Keukenhof: The Garden of Europe
For eight weeks a year in Spring, the world's largest and most prized flower garden, the Keukenhof, blooms across 32 hectares of the Dutch countryside. Nestled in the town of Lisse which is situated in the western part of Holland, what's known as the "Garden of Europe" radiates as seven million flower bulbs come to life attracting an estimated 1.4 million visitors from around the world. 
“We created Keukenhof as the showcase of the Dutch floral industry,” said Bart Siemerink, managing director of the Keukenhof gardens which this year is celebrating its 70th anniversary since its founding in 1949. “What you can find in Keukenhof is a beautiful garden with over 800 varieties of tulips, all shapes, all colors, all heights.”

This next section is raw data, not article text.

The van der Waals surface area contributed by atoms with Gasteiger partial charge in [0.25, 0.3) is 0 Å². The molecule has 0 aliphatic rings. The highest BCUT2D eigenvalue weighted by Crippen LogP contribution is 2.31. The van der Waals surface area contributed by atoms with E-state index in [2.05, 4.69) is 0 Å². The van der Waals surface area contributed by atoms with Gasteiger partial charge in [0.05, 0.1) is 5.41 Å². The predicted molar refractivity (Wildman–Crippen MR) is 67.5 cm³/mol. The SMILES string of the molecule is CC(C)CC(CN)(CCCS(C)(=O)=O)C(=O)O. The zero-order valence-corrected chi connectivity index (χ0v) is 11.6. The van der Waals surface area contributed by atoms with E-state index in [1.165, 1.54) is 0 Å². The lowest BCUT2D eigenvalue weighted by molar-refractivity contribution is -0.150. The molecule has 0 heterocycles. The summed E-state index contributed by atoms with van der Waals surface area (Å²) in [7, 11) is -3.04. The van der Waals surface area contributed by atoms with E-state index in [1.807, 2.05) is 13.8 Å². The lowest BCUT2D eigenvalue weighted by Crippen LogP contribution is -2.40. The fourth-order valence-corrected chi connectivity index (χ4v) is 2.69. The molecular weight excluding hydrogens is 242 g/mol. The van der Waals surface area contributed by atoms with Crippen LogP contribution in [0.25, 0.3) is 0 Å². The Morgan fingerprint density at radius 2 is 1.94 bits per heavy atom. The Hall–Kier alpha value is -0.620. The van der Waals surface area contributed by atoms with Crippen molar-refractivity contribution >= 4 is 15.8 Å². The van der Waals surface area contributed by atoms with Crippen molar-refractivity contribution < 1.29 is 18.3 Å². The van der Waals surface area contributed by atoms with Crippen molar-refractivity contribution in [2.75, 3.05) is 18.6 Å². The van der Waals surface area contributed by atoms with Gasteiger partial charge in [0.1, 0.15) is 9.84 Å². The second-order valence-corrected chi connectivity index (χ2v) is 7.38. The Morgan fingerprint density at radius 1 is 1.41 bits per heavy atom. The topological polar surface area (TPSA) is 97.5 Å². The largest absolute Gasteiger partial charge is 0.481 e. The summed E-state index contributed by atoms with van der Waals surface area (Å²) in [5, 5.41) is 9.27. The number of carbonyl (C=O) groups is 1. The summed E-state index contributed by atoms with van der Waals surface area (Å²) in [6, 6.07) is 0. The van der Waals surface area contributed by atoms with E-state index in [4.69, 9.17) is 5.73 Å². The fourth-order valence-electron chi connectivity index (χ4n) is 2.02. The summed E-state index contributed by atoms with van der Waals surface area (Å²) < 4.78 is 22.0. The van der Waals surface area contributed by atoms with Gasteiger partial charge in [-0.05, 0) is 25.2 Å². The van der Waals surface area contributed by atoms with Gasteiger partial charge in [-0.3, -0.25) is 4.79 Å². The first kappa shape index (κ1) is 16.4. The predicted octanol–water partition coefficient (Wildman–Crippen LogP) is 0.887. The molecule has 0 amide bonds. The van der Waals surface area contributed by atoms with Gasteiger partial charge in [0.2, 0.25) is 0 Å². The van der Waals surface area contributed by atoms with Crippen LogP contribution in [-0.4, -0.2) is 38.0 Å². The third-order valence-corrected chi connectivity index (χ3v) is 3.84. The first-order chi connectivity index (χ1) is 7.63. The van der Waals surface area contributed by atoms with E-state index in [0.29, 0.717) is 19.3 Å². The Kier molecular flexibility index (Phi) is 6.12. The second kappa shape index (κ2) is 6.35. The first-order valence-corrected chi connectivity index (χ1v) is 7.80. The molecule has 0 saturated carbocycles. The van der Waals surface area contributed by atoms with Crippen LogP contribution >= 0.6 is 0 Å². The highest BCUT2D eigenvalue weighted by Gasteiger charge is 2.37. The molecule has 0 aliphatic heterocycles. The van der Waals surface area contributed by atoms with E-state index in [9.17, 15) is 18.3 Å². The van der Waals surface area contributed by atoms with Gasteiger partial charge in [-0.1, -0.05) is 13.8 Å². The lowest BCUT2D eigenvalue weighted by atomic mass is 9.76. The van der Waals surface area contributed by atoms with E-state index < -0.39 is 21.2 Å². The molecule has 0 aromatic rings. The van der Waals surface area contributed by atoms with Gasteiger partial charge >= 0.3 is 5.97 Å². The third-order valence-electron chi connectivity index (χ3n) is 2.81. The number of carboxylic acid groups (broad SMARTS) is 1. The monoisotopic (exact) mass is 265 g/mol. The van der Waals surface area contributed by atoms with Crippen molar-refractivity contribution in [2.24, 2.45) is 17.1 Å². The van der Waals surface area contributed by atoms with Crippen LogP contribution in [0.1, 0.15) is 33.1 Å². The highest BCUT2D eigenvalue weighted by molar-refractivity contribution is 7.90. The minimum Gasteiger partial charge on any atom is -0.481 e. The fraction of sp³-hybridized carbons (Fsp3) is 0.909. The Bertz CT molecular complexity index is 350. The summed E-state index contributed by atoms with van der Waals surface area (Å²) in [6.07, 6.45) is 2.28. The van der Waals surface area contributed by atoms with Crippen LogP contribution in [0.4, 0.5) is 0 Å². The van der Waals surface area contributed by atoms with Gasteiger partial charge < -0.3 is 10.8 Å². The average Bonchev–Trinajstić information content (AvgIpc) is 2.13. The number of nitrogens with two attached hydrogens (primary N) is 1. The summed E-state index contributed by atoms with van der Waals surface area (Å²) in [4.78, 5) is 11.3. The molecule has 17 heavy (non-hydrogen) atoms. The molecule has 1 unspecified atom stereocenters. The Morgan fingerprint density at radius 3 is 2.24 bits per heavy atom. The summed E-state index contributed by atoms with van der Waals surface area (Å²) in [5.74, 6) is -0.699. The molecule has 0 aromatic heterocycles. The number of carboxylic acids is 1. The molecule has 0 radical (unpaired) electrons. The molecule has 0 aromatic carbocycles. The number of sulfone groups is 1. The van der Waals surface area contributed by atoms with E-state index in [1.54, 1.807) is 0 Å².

From flower enthusiasts to budding photographers to fashion designers, the garden attracts visitors from over 100 different countries who flock to the park for that brief spell in mid-April which is when the flowers are at their best.
Precision and timing are essential for the 40 gardeners who keep the park in perfect order for the busloads of visitors. “Here at Keukenhof we plant in layers, so we have three types of flowers on the same bed. This is why it looks good for the eight to nine weeks that we are open,” explained Luta Lark, one of the gardeners.
The park's gardens are split into an array of sections, with pavilions and exhibitions showcasing tulip displays alongside hyacinths, daffodils, orchids and roses. Each year a different theme is established, allowing international floral designers the opportunity to show off the creativity that's required to uphold a standard which is surpassed nowhere else in the world.
The Keukenhof is open 8:00 a.m-7:30 p.m. between March 21 and May 19. Its location is easily reached from Amsterdam or The Hague via public transport.